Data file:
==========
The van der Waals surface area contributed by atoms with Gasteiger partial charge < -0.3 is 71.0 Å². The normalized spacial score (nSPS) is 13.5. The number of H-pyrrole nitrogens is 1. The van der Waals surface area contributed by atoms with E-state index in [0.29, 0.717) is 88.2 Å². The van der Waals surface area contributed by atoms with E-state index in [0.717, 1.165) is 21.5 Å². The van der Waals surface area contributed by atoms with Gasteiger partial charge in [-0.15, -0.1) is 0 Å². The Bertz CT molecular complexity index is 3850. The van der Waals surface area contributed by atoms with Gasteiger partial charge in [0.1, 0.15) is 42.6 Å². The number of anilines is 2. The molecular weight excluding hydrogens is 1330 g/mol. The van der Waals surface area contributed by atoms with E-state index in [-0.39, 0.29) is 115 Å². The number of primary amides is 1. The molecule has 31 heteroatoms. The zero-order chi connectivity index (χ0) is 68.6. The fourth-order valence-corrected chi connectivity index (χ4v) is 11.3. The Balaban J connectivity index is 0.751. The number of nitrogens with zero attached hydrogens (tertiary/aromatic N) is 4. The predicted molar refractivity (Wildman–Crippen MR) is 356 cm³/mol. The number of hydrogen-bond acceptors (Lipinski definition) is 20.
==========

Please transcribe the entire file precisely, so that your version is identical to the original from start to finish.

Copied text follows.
The van der Waals surface area contributed by atoms with Gasteiger partial charge < -0.3 is 71.0 Å². The normalized spacial score (nSPS) is 13.5. The number of H-pyrrole nitrogens is 1. The van der Waals surface area contributed by atoms with E-state index in [0.29, 0.717) is 88.2 Å². The van der Waals surface area contributed by atoms with E-state index in [0.717, 1.165) is 21.5 Å². The van der Waals surface area contributed by atoms with Gasteiger partial charge in [-0.15, -0.1) is 0 Å². The Bertz CT molecular complexity index is 3850. The van der Waals surface area contributed by atoms with Gasteiger partial charge in [0.1, 0.15) is 42.6 Å². The number of anilines is 2. The molecular weight excluding hydrogens is 1330 g/mol. The van der Waals surface area contributed by atoms with E-state index in [-0.39, 0.29) is 115 Å². The number of primary amides is 1. The molecule has 31 heteroatoms. The zero-order chi connectivity index (χ0) is 68.6. The fourth-order valence-corrected chi connectivity index (χ4v) is 11.3. The Balaban J connectivity index is 0.751. The number of nitrogens with zero attached hydrogens (tertiary/aromatic N) is 4. The predicted molar refractivity (Wildman–Crippen MR) is 356 cm³/mol. The number of hydrogen-bond acceptors (Lipinski definition) is 20.